Friday, December 9, 2011

Is There Any Convincing Evidence that the Marcionites Called their Collection of Pauline Letters 'the Apostolikon' (= τὸ ἀποστολικόν)?

I know that all Marcionophiles (the hundred or so of us) bandy about the piece of knowledge that 'Marcionites referenced to their collection of Pauline letters as 'τὸ ἀποστολικόν' - but do you know where the evidence for this comes from?  The Dialogues of Adamantius.  There are several passages in the Dialogue in the edition of W. H. van de Sande Bakhuyzen, Der Dialog des Adamantius (GCS 4), e.g. p. 10 l. 19; p. 66 ll. 9–10; p. 188 l. 14)  Yet the Dialogues are hopelessly corrupt.  We have to be careful to take pride in terminology merely because it makes us feel important or intelligent.

Why should we accept the claim of a mutilated and many times rewritten source that the Marcionite text was so called?  This information is not passed on through any of our other sources.  The earliest use of the term τὸ ἀποστολικόν I can find is in the Eclogae Propheticae and it is used to describe the words of John the Baptist.  The fact that Clement of Alexandria never once uses the term in any of his writings should open us up to the question of whether either this text or the Excerpts of Theodotus were really written by Clement or added to the collection because there were some blank pages needing to be filled.

Indeed τὸ ἀποστολικόν the neuter of αποστολικός often combined with the noun τεύχος or βιβλίον (‘book’, ‘volume’) and clearly came to mean a collection of New Testament Letters assembled in one volume by the fourth century. There is no doubt about this.  So we see, in his edition of the Letters of Paul (CPG 3642) the deacon Euthalius, who lived in the fourth century ad, speaks of an ἀποστολικόν τεύχος.  Yet are we really to believe that the orthodox start using the original Marcionite name of the Pauline collection?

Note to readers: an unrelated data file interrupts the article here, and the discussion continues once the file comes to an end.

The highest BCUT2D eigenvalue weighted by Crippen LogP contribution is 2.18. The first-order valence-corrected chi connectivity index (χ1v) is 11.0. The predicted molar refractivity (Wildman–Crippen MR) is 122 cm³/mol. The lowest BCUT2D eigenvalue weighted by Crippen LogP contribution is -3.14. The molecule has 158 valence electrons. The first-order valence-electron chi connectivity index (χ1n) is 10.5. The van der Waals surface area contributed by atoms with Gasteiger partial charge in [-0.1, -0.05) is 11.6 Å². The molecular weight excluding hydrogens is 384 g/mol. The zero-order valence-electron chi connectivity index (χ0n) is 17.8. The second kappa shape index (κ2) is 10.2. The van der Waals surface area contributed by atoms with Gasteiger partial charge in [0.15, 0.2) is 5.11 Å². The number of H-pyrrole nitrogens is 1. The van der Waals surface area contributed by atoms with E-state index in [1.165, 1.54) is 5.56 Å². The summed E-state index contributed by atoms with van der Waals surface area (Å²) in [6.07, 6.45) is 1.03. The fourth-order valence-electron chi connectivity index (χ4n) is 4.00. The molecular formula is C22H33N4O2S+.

I think a much more plausible explanation can be found.  The Dialogues are also usually dated to the fourth century.  Couldn't the use of the term τὸ ἀποστολικόν merely be a reflection of the language of fourth century ecclesiastical circles that the Dialogues of Adamantius were written?  Or perhaps the authors overall anti-Origenistic worldview?

I will stop calling the Marcionite collection of Pauline letters 'the apostolikon' from now on.

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